How to Catch Live Bait for Tuna
Mark Davis of BigWater Adventures is an accomplished saltwater fisherman. The first step to successful offshore fishing is catching live bait. If you’re fishing for yellowfin tuna, you need to know what they’re feeding on and how to locate and catch that bait. For bait fish like menhaden/pogies, you’ll need a cast net. For threadfin herring, use a sabiki rig, which is a multi-hook rig. First, learn how to throw a cast net. You’ll want a 12-14 foot, fast-sinking net. Look for schools of fish on top of the water or individual fish flicking on top of the water if the schools are deeper and cast your net there. To successfully catch tuna, know what bait they’re after and then go catch those bait fish.
For more on using live bait for tuna, check out this series of videos from Captain Kevin Beach.
Blue Water vs. Green Water
Where freshwater and saltwater come together, you can see a variety of colors and color changes in the water. River water is typically brown and when it slides across the top of the saltwater, it can create a variety of colors. As the freshwater begins to mix with the saltwater, you’ll see more green water and as it gets to blue water, you’re in the good offshore saltwater. There are more differences in this water besides color and type. There are oxygen, salinity, temperature, and visibility differences, which attract different types of fish. For the best offshore fishing, look for blue water.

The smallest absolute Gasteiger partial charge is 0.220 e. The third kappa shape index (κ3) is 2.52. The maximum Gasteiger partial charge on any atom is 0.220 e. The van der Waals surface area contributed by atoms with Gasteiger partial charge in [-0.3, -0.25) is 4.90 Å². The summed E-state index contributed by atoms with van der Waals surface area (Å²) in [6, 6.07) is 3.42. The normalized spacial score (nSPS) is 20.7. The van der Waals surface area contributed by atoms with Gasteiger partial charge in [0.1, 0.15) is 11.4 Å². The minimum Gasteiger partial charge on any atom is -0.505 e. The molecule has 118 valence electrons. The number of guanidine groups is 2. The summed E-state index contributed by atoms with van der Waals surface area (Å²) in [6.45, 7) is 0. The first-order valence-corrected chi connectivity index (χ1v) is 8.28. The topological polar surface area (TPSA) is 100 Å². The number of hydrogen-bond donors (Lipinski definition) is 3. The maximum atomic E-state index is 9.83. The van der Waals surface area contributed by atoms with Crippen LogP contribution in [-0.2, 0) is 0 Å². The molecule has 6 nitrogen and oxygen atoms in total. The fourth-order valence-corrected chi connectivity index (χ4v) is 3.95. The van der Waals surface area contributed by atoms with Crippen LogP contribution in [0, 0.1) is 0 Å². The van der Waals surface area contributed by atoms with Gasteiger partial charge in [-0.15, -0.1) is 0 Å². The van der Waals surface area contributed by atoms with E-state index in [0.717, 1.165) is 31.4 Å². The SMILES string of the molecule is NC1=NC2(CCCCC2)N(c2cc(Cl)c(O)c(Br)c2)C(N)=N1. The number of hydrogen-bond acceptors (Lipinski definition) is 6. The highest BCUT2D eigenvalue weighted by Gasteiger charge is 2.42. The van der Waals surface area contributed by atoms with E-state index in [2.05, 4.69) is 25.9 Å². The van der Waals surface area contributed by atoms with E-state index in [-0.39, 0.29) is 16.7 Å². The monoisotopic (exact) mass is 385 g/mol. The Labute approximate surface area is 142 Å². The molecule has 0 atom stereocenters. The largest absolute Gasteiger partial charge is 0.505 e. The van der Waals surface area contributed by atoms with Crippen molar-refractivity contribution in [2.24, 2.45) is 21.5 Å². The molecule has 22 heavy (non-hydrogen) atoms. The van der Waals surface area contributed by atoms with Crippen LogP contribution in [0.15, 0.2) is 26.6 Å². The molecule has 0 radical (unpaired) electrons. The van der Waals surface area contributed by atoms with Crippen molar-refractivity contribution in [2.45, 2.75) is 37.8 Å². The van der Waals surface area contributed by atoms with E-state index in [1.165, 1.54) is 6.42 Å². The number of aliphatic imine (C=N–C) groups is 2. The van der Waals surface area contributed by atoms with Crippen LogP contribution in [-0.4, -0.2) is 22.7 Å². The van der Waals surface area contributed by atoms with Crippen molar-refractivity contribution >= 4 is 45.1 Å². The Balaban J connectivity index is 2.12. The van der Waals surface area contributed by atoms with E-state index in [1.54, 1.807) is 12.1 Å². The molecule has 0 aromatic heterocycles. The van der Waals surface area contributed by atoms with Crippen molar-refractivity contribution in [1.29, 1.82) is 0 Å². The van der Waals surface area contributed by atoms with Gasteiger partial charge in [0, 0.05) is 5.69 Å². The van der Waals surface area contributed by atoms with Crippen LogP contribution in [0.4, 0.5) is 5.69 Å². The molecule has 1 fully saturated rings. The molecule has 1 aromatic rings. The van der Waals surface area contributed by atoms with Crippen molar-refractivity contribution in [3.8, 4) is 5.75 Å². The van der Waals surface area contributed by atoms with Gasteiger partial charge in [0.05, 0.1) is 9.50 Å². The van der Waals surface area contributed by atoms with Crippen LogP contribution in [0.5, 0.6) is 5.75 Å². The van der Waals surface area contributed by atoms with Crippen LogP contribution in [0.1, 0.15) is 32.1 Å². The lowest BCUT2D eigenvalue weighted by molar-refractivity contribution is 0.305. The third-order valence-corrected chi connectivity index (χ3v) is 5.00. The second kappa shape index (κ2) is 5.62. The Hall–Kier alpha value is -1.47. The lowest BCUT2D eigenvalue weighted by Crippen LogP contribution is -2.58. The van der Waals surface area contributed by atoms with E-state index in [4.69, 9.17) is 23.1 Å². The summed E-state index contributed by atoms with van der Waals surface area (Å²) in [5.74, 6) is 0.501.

Offshore Fishing | Locating and Fishing Rips, Weedlines and Color Changes
When you come across a distinct color change offshore, you’ll have different species of fish meeting there. There are different kinds of bait fish and predatory fish gathering there where temperature, current or color change holds those fish. It becomes a two-lane highway where predatory fish are looking for something to eat. If you’re fishing for those cobalt blue predators like blue marlin, yellowfin or wahoo, you want to troll just off the line between the two color changes.
Topwater Tuna Fishing Tip
It can take a lot of effort to throw topwater for tuna. One way to save some energy and use less effort is to throw it underhanded or backhanded like in tennis. Mark Davis has had a lot of success topwater fishing for tuna with the underhand throwing method as it takes less arm effort because it uses the entire upper body, helping you fish all day long. Mix up your throwing method and stay prepared for when that big tuna crushes your topwater bait.
Topwater Tuna Fishing Setup
One of the most important things to look at when setting up a casting rod and reel for tuna fishing is comfortability. You want a rod and reel combo that you can cast comfortably many times. Another thing to think about when setting up a casting rod and reel are its limitations and the size of the fish that you plan to catch with this setup. A good offshore casting setup is one that you can make multiple long range casts and effectively catch fish exceeding the 100-pound mark.
Best Way to Rig a Topwater | Topwater Tuna Fishing
There are many different ways to rig a topwater bait for tuna fishing. In general, you want a leader that connects to the main line and some type of swivel that connects the leader to the bait. One of the best ways to rig a topwater for tuna is to add a split o-ring to the leader connecting the leader to the bait. Adding a split o-ring to the swivel increases the overall action of the bait and makes the bait look more natural when you are fishing it.
Now you know how to bait and catch tuna. Next, you'll need to clean that tuna so that none of the delicious meat goes to waste. Here's how to clean and store your fresh-caught tuna.